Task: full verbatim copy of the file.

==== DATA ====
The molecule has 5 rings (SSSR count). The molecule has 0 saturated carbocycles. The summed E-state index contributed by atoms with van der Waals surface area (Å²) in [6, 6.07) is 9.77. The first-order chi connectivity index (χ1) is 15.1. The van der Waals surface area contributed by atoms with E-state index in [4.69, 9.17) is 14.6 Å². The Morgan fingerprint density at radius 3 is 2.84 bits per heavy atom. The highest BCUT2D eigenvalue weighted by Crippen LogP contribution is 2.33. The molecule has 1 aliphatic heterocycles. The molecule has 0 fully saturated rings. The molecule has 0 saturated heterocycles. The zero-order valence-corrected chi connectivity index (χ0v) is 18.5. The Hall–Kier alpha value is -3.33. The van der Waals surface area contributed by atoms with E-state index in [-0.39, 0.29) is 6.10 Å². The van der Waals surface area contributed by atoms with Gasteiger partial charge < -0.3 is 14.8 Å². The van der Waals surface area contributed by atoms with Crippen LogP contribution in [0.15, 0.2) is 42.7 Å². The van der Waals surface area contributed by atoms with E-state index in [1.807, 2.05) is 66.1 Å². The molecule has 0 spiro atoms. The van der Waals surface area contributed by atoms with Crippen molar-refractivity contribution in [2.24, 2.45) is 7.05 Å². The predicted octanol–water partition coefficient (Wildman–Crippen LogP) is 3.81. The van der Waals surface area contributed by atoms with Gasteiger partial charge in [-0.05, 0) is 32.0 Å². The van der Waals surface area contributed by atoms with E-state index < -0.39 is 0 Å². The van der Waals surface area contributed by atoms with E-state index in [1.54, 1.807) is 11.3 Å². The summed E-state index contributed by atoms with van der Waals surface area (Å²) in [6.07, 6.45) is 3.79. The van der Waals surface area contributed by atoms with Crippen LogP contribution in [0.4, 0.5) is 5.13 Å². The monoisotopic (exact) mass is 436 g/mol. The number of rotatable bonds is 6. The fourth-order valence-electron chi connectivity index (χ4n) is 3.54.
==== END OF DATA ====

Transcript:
The molecule has 5 rings (SSSR count). The molecule has 0 saturated carbocycles. The summed E-state index contributed by atoms with van der Waals surface area (Å²) in [6, 6.07) is 9.77. The first-order chi connectivity index (χ1) is 15.1. The van der Waals surface area contributed by atoms with E-state index in [4.69, 9.17) is 14.6 Å². The Morgan fingerprint density at radius 3 is 2.84 bits per heavy atom. The highest BCUT2D eigenvalue weighted by Crippen LogP contribution is 2.33. The molecule has 1 aliphatic heterocycles. The molecule has 0 fully saturated rings. The molecule has 0 saturated heterocycles. The zero-order valence-corrected chi connectivity index (χ0v) is 18.5. The Hall–Kier alpha value is -3.33. The van der Waals surface area contributed by atoms with E-state index in [-0.39, 0.29) is 6.10 Å². The van der Waals surface area contributed by atoms with Gasteiger partial charge < -0.3 is 14.8 Å². The van der Waals surface area contributed by atoms with Crippen LogP contribution in [0.15, 0.2) is 42.7 Å². The van der Waals surface area contributed by atoms with E-state index in [1.807, 2.05) is 66.1 Å². The molecule has 0 spiro atoms. The van der Waals surface area contributed by atoms with Crippen molar-refractivity contribution in [2.24, 2.45) is 7.05 Å². The predicted octanol–water partition coefficient (Wildman–Crippen LogP) is 3.81. The van der Waals surface area contributed by atoms with Gasteiger partial charge in [-0.05, 0) is 32.0 Å². The van der Waals surface area contributed by atoms with E-state index < -0.39 is 0 Å². The van der Waals surface area contributed by atoms with E-state index in [1.54, 1.807) is 11.3 Å². The summed E-state index contributed by atoms with van der Waals surface area (Å²) in [6.07, 6.45) is 3.79. The van der Waals surface area contributed by atoms with Crippen LogP contribution in [0.4, 0.5) is 5.13 Å². The monoisotopic (exact) mass is 436 g/mol. The number of rotatable bonds is 6. The fourth-order valence-electron chi connectivity index (χ4n) is 3.54.